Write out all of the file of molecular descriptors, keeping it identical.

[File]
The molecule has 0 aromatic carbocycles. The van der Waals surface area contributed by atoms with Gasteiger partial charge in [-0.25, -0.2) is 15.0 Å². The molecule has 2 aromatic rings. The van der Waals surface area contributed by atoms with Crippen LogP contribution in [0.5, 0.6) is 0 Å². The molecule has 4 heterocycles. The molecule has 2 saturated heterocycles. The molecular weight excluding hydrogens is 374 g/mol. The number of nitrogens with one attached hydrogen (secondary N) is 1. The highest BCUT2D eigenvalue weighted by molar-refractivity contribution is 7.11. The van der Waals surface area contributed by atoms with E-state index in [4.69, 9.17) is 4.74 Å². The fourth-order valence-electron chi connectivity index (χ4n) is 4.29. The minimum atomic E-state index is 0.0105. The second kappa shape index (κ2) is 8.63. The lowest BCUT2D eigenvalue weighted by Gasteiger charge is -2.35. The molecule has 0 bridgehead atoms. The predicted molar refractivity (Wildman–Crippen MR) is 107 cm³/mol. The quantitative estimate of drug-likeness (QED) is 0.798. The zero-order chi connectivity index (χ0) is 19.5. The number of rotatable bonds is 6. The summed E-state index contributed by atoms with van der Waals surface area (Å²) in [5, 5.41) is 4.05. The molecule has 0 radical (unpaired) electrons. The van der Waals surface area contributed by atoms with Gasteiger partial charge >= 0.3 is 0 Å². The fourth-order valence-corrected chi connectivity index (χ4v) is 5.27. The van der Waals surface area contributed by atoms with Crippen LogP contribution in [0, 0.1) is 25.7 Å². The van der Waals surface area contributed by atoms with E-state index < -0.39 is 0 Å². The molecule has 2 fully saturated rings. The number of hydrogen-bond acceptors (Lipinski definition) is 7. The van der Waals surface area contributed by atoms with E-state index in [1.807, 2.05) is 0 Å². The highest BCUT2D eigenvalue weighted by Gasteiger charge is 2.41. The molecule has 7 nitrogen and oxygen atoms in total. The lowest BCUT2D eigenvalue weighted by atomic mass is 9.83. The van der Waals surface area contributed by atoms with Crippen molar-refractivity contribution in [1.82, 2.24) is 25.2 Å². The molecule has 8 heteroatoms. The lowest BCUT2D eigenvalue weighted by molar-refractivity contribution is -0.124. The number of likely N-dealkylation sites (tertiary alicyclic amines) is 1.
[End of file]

The molecule has 0 aromatic carbocycles. The van der Waals surface area contributed by atoms with Gasteiger partial charge in [-0.25, -0.2) is 15.0 Å². The molecule has 2 aromatic rings. The van der Waals surface area contributed by atoms with Crippen LogP contribution in [0.5, 0.6) is 0 Å². The molecule has 4 heterocycles. The molecule has 2 saturated heterocycles. The molecular weight excluding hydrogens is 374 g/mol. The number of nitrogens with one attached hydrogen (secondary N) is 1. The highest BCUT2D eigenvalue weighted by molar-refractivity contribution is 7.11. The van der Waals surface area contributed by atoms with E-state index in [4.69, 9.17) is 4.74 Å². The fourth-order valence-electron chi connectivity index (χ4n) is 4.29. The minimum atomic E-state index is 0.0105. The second kappa shape index (κ2) is 8.63. The lowest BCUT2D eigenvalue weighted by Gasteiger charge is -2.35. The molecule has 0 bridgehead atoms. The predicted molar refractivity (Wildman–Crippen MR) is 107 cm³/mol. The quantitative estimate of drug-likeness (QED) is 0.798. The zero-order chi connectivity index (χ0) is 19.5. The number of rotatable bonds is 6. The summed E-state index contributed by atoms with van der Waals surface area (Å²) in [5, 5.41) is 4.05. The molecule has 0 radical (unpaired) electrons. The van der Waals surface area contributed by atoms with Gasteiger partial charge >= 0.3 is 0 Å². The fourth-order valence-corrected chi connectivity index (χ4v) is 5.27. The van der Waals surface area contributed by atoms with Crippen LogP contribution in [0, 0.1) is 25.7 Å². The van der Waals surface area contributed by atoms with E-state index < -0.39 is 0 Å². The molecule has 2 fully saturated rings. The number of hydrogen-bond acceptors (Lipinski definition) is 7. The van der Waals surface area contributed by atoms with E-state index in [1.807, 2.05) is 0 Å². The highest BCUT2D eigenvalue weighted by Gasteiger charge is 2.41. The molecule has 7 nitrogen and oxygen atoms in total. The lowest BCUT2D eigenvalue weighted by atomic mass is 9.83. The van der Waals surface area contributed by atoms with Crippen molar-refractivity contribution in [1.82, 2.24) is 25.2 Å². The molecule has 8 heteroatoms. The lowest BCUT2D eigenvalue weighted by molar-refractivity contribution is -0.124. The number of likely N-dealkylation sites (tertiary alicyclic amines) is 1.